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Notes from the Field

by Laura Hall

In March, I met the Savage family who recently purchased 39 acres in Oglethorpe County protected by a conservation easement held by ORLT. They asked me to come out and explain what activities are allowed on the easement. This mesic hardwood forest has streams and large boulders. extensive fern glades cover the slopes above the streams, and some small canebrakes with Arundinaria gigantea grow along the streams.

Jason and Catherine Savage, with Catherine’s dad, Mack Hayes who lives in Oconee County. Photo by Laura Hall

Catherine and Jason, who grew up near here, were eager to show me their plans for restoring the blown-out culvert along the smaller stream, and for replacing the main stream crossing with a bridge. Their solution is a great one, as with the large rain events that are occurring more often, many culverts are not able to withstand these water levels and pressure, and end up downstream. A bridge is best for larger streams, as it will not disrupt the aquatic habitat, nor create erosion with unstable soil. We are happy to have the Savages as new landowners.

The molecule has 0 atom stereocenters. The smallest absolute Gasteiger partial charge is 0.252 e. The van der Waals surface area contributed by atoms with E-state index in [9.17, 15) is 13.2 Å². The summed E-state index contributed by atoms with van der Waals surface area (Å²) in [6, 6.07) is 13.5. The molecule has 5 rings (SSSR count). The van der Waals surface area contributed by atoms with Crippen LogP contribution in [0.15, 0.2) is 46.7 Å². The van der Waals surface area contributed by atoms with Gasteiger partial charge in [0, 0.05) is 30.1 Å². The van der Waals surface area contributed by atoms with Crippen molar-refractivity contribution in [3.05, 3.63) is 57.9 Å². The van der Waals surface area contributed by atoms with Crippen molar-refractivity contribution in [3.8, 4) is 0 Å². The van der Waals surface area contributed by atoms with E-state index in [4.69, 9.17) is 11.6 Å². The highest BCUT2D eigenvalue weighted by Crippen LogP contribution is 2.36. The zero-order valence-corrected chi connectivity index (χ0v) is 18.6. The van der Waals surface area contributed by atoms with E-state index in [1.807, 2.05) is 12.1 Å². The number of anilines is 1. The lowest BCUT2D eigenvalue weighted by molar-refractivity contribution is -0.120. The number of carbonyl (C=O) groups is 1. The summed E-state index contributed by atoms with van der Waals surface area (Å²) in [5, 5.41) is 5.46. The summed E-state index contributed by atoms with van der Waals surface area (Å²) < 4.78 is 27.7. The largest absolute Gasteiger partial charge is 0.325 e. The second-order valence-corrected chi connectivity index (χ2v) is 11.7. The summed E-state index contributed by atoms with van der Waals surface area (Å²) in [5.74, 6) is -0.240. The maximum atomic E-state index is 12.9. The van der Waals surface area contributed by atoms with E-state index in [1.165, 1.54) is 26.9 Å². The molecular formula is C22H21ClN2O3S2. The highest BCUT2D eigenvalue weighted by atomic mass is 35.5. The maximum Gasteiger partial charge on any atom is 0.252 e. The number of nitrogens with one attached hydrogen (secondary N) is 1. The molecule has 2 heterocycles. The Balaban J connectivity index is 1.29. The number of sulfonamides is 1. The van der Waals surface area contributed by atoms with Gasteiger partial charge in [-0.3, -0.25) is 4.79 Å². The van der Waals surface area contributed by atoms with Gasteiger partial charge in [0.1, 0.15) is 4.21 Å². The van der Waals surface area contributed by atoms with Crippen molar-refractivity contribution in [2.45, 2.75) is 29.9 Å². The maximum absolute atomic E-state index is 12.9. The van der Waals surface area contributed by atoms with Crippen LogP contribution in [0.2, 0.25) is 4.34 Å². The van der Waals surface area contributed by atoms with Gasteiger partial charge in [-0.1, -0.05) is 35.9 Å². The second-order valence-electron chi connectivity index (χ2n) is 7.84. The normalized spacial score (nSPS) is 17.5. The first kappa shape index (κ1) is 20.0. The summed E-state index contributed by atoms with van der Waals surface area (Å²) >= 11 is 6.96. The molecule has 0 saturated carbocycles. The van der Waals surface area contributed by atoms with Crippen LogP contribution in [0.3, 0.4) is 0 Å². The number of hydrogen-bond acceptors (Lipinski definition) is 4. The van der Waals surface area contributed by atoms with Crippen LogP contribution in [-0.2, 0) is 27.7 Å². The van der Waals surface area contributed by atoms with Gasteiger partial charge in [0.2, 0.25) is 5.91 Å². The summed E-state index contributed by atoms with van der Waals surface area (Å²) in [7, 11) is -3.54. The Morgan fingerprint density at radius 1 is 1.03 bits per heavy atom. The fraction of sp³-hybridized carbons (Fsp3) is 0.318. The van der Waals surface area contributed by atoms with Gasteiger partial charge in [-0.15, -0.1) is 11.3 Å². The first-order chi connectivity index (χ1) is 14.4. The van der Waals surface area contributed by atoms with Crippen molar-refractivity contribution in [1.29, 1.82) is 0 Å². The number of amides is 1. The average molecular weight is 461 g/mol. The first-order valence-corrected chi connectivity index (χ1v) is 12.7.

Members joined ORLT for a hike on a conservation easement near the Apalachee River on March 15. Photo by Madeline Sparks

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